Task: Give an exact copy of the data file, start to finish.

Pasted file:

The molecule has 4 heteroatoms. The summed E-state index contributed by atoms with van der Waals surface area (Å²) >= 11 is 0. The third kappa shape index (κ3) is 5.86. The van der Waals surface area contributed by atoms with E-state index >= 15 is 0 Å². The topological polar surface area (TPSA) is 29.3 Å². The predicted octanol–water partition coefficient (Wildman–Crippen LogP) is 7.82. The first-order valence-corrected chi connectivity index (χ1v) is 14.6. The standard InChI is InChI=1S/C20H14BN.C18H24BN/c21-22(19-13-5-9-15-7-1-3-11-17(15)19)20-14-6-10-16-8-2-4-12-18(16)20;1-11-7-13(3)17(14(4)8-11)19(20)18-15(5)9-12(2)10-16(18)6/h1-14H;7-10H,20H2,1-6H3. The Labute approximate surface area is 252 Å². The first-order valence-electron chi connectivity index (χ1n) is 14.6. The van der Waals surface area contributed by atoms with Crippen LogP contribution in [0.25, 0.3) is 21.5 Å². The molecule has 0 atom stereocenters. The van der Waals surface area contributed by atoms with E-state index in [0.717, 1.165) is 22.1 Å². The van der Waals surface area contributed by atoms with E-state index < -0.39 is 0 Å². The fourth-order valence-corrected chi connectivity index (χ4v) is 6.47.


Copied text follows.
The molecule has 4 heteroatoms. The summed E-state index contributed by atoms with van der Waals surface area (Å²) >= 11 is 0. The third kappa shape index (κ3) is 5.86. The van der Waals surface area contributed by atoms with E-state index >= 15 is 0 Å². The topological polar surface area (TPSA) is 29.3 Å². The predicted octanol–water partition coefficient (Wildman–Crippen LogP) is 7.82. The first-order valence-corrected chi connectivity index (χ1v) is 14.6. The standard InChI is InChI=1S/C20H14BN.C18H24BN/c21-22(19-13-5-9-15-7-1-3-11-17(15)19)20-14-6-10-16-8-2-4-12-18(16)20;1-11-7-13(3)17(14(4)8-11)19(20)18-15(5)9-12(2)10-16(18)6/h1-14H;7-10H,20H2,1-6H3. The Labute approximate surface area is 252 Å². The first-order valence-electron chi connectivity index (χ1n) is 14.6. The van der Waals surface area contributed by atoms with Crippen LogP contribution in [0.25, 0.3) is 21.5 Å². The molecule has 0 atom stereocenters. The van der Waals surface area contributed by atoms with E-state index in [0.717, 1.165) is 22.1 Å². The van der Waals surface area contributed by atoms with E-state index < -0.39 is 0 Å². The fourth-order valence-corrected chi connectivity index (χ4v) is 6.47.